New York, March 21, 2012–Kenyan authorities should hold responsible police officers who assaulted three reporters last week and drop a baseless legal case against one of them, the Committee to Protect Journalists said today.
At least 10 police officers in plainclothes surrounded Suleiman Mbatiah, a reporter for the Daily Nation, after he took photographs of an undercover traffic operation in the western town of Nakuru on March 13, according to news reports. “They came behind me while I was taking photos and grabbed my camera. I thought they were thieves,” Mbatiah told CPJ. The journalist said the men roughed him up, injuring his left arm, damaged his camera, and took him in a police van to the station, where they detained him for about nine hours. The police accused him of assaulting and obstructing police officers, resisting arrest, and crossing a highway in an illegal area, according to news reports.
Nakuru police chief Johnston Ipara told CPJ that Mbatiah was accused of assaulting a police officer, after the officer grabbed the journalist’s camera, and denied that Mbatiah was assaulted. While not formally charged, the journalist is expected to be arraigned in court this week in connection with the case, Mbatiah told CPJ.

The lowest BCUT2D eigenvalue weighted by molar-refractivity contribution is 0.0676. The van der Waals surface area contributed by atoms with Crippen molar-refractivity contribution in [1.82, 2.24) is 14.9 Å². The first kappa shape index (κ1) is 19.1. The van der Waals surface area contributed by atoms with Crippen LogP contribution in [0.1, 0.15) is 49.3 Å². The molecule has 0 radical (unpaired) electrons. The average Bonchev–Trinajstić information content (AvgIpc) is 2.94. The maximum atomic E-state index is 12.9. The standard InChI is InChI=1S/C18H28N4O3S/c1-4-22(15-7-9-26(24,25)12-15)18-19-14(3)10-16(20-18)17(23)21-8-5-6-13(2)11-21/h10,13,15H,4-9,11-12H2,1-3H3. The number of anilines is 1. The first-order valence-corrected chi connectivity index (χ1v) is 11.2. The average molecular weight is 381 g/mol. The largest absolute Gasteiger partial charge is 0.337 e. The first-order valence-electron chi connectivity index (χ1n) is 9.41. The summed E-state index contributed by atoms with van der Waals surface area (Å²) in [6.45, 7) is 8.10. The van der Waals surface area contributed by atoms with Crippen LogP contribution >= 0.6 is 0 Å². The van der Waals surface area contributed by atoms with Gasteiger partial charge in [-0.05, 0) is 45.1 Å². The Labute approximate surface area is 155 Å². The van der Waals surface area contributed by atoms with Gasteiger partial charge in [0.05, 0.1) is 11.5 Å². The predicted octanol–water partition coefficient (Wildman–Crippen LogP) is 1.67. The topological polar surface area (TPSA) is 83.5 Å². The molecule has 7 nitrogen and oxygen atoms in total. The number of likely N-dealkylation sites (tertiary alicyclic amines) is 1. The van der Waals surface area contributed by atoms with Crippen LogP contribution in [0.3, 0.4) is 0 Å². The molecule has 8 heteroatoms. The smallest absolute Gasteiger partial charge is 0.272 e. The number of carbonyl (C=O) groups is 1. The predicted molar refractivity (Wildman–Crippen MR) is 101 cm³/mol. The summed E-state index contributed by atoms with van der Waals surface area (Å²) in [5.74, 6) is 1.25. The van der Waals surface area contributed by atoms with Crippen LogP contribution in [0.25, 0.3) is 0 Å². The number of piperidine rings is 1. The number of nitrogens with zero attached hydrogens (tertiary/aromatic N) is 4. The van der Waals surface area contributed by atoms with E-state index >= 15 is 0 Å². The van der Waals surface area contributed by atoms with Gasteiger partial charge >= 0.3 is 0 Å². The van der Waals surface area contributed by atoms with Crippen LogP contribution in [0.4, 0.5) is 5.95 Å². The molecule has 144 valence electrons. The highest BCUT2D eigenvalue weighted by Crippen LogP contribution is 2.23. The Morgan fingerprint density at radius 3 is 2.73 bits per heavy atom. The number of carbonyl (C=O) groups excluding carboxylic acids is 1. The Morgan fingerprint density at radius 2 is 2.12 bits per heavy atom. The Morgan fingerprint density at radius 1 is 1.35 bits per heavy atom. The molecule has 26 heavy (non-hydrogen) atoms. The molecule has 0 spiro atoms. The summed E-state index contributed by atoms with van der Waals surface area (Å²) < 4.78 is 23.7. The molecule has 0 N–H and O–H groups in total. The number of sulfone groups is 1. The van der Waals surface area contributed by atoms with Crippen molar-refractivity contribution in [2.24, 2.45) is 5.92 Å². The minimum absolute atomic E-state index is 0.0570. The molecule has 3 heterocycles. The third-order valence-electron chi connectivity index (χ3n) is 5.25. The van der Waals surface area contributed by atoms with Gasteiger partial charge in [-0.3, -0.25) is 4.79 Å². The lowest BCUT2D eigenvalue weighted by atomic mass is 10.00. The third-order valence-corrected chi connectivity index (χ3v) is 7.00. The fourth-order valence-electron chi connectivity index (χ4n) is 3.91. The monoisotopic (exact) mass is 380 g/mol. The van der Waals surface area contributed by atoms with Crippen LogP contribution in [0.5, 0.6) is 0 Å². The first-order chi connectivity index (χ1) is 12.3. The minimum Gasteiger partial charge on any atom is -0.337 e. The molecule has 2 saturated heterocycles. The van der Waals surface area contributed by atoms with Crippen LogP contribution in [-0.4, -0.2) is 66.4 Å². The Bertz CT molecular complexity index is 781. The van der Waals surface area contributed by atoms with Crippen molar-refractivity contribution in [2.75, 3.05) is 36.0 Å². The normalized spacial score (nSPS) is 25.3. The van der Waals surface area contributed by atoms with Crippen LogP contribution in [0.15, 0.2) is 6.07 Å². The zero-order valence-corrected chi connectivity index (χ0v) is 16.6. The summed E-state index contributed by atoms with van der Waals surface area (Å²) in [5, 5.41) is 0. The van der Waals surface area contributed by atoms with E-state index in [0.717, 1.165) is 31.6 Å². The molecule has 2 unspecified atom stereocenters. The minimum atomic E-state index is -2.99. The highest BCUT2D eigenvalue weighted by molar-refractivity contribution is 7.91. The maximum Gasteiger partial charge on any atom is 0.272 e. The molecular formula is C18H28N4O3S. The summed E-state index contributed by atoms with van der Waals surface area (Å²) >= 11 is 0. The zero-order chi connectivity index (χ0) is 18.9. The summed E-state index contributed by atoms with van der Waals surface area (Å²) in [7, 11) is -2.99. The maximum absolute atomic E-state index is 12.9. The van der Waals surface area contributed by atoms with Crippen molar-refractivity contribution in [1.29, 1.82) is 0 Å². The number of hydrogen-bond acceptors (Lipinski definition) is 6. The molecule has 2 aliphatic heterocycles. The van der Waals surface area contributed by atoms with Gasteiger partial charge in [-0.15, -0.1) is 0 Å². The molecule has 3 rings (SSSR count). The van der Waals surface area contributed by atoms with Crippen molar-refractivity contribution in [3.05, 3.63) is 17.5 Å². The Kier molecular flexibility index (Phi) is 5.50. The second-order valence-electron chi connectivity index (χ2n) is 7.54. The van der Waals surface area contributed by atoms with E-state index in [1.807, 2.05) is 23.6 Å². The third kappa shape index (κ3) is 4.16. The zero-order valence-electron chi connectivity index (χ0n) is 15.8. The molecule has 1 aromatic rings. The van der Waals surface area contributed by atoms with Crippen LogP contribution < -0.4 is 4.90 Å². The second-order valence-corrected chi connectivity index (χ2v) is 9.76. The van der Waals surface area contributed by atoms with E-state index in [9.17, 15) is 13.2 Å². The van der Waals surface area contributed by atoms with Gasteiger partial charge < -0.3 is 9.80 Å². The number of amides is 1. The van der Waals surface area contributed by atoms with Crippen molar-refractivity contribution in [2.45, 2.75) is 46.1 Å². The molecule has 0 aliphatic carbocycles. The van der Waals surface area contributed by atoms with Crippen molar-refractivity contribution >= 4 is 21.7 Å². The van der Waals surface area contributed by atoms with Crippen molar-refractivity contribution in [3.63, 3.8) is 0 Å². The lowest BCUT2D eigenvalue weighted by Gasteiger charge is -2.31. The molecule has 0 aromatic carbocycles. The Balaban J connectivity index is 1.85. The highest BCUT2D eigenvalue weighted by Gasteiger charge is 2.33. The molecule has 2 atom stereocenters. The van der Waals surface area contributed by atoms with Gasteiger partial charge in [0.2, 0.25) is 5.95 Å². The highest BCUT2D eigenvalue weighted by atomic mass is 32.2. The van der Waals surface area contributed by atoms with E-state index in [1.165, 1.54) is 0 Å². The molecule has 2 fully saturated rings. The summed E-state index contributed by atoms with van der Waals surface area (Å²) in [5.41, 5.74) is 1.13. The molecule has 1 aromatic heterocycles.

Two journalists who witnessed the arrest, James Gitau with the Kenya News Agency and Sam Kimani of Radio Mwananchi and Kameme FM, said the police did assault Mbatiah and also said they had been roughed up and threatened with arrest, news reports said. “They threatened to arrest us after we inquired why they had arrested Mbatiah,” Gitau told CPJ.
“The era in which Kenyan police can abuse journalists with impunity must come to an end,” said CPJ East Africa Consultant Tom Rhodes. “Police must drop the spurious accusations against Mbatiah and hold to account the police agents involved in this attack.”
Gitau and Kimani went to Nakuru’s Central Police Station to demand Mbatiah’s release, and he was released later that evening, local journalists told CPJ. Journalists in Nakuru are staging a media blackout on police coverage to protest the attack, Kimani said.